Washington, DC (PRWEB) July 18, 2015
Yesterday the Senate Committee on Commerce, Science, and Transportation approved a six-year transportation bill, the Comprehensive Transportation and Consumer Protection Act of 2015, S.1732. Included in the bill is a freight chapter, providing a focus on multimodal freight planning and policy.
Elaine Nessle, Executive Director of the Coalition for America's Gateways and Trade Corridors, issues a statement regarding the Senate Committee on Commerce, Science, and Transportation's six-year transportation bill:
“The Comprehensive Transportation and Consumer Protection Act of 2015 is a significant step forward for multimodal freight planning and policy. I commend Chairman Thune and the Committee members for developing policy that incorporates the many modes of transportation that move freight. The proposal contains several policy objectives held by the Coalition for America’s Gateways and Trade Corridors, including creation of a multimodal national freight policy and the call for designation of a multimodal national freight network to inform transportation planning and improve investment decision making.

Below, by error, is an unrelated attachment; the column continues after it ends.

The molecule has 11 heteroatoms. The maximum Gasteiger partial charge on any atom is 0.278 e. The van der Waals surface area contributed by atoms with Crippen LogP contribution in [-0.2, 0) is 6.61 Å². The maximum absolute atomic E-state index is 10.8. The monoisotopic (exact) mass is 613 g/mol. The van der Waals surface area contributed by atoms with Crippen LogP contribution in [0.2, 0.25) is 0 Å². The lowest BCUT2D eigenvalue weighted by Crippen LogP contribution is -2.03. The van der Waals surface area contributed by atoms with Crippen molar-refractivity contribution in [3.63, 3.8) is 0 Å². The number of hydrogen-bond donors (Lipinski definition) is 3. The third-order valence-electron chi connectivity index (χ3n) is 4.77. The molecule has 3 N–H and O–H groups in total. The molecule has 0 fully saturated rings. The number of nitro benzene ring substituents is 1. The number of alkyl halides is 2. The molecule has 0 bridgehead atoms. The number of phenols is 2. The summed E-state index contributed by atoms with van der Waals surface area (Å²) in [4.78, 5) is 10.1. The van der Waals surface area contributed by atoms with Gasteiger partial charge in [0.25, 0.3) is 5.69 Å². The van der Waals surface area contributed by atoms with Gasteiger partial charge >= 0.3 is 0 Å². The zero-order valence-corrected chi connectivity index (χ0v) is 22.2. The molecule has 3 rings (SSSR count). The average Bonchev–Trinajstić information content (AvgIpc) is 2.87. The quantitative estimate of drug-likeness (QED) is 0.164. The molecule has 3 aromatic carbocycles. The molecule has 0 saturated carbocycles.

"While this proposal is a step in the right direction, dedicated freight funding is necessary to make targeted system improvements. The Coalition has long called for a minimum annual investment of $2 billion in addition to current programs of funding. A freight investment grant program, with multimodal project eligibility that distributes funding on a competitive basis, is needed to make strategic investments. Businesses and agricultural producers rely on our national multimodal freight system to move goods to market and support growth. To remain competitive in the global market place, we must invest in the system that moves our nation’s commerce.”
Demonstrating the large number of projects that stand to benefit from a competitive grant approach, CAGTC published in April a booklet titled “Freight Can’t Wait.” The booklet contains a sampling of significant freight infrastructure projects that could be realized with federal resources, like funding distributed through a competitive freight investment grant program.